In a state whose license plates advertise it as America’s Dairyland, where lawmakers once honored the bacterium in Monterey Jack as the state’s official microbe and where otherwise sober citizens wear foam cheesehead hats, road crews are trying to thaw freezing Wisconsin streets with a material that smells a little like mozzarella.
This month, Milwaukee began a pilot program to repurpose cheese brine for use in keeping city roads from freezing, mixing the dairy waste with traditional rock salt as a way to trim costs and ease pollution.
Local governments across the country have been experimenting with cheaper and environmentally friendly ways of thawing icy thoroughfares, trying everything from sugar beet juice to discarded brewery grain in an attempt to limit the use of road salt, which can spread too thin, wash away and pollute waterways.
Snow science experts say an attempt to recycle the salty brine that flavors cheese was only a matter of time, particularly in a state like Wisconsin.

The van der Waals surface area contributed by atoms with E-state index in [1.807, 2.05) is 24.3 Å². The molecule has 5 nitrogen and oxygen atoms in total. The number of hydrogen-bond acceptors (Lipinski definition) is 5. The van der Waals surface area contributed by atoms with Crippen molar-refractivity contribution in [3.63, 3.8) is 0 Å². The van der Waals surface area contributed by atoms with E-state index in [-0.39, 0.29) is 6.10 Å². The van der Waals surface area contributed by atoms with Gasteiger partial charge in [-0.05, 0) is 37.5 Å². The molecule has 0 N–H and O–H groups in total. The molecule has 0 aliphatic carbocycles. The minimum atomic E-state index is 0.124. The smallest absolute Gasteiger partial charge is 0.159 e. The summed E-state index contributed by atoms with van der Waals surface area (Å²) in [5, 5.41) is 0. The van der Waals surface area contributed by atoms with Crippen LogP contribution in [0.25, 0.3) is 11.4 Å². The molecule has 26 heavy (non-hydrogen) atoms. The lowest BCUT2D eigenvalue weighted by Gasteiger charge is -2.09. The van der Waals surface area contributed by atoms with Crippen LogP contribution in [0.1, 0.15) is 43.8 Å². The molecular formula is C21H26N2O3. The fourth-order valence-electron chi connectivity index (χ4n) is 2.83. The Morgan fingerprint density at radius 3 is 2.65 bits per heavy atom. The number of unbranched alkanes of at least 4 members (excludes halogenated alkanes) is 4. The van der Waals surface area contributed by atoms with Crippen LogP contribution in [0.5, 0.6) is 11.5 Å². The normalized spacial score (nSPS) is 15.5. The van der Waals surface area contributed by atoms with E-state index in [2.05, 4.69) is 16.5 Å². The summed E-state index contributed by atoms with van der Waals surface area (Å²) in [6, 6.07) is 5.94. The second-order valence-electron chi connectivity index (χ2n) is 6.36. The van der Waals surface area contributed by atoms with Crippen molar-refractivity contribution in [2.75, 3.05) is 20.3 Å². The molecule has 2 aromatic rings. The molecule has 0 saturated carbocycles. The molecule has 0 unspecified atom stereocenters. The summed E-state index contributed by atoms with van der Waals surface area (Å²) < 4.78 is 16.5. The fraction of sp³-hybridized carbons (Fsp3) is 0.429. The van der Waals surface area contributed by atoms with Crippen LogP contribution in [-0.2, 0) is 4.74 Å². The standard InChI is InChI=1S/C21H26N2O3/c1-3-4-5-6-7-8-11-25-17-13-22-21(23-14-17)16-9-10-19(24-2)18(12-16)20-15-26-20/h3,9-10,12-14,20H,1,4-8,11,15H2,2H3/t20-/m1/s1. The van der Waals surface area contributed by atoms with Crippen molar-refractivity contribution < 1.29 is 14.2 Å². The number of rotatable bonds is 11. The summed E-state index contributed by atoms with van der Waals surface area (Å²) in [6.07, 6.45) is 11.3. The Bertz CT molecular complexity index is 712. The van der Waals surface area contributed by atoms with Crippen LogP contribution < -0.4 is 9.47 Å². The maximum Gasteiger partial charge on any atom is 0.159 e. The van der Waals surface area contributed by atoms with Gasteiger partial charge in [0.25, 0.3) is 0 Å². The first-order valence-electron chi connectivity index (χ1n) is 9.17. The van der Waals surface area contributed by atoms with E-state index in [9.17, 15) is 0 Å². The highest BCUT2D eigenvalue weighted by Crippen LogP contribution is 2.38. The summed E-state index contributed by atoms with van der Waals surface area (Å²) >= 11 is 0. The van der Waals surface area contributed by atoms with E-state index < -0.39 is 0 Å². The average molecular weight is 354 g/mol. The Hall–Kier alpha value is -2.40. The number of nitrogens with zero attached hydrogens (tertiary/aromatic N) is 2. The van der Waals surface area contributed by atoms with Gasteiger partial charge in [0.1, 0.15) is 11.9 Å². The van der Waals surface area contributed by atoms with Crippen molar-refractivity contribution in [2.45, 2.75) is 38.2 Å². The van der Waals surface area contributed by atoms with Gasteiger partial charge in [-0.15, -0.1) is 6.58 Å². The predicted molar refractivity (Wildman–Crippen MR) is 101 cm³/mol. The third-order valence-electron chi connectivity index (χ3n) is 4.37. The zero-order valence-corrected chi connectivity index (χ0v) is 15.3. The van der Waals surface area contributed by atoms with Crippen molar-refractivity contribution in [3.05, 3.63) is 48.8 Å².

“We’re just trying to make every possible use of cheese,” said Tony Zielinski, an alderman who represents the Bay View district, adding that local governments in other states have called him to learn more about the program. “If this takes off, if this proves to be a success here, I’m sure that it will be used in cities all over the country.”
But in this dense urban setting, Milwaukee officials are reviewing a list of potential problems that come with cheese-coated streets: Would a faint odor of cheese bother residents? Would it attract rodents? Would the benefits of cheese brine, said to freeze at a lower temperature than regular salt brine, be enough to justify the additional hauling and storing requirements..?
Chuck Engdahl, the wastewater manager at F & A Dairy Products in northwestern Wisconsin, said his company now donates most of the excess liquid to a handful of municipalities willing to cart it away, including Milwaukee, saving about $20,000 a year in hauling costs…
So far, there has been little complaining. Abut odor, anyway. That may be a rap on Wisconsin cheese, after all. I couldn’t imagine folks saying they didn’t notice a change in the aroma of their streets if the region made a superb camembert or an appenzeller.
They’re still waiting to hear from the mice.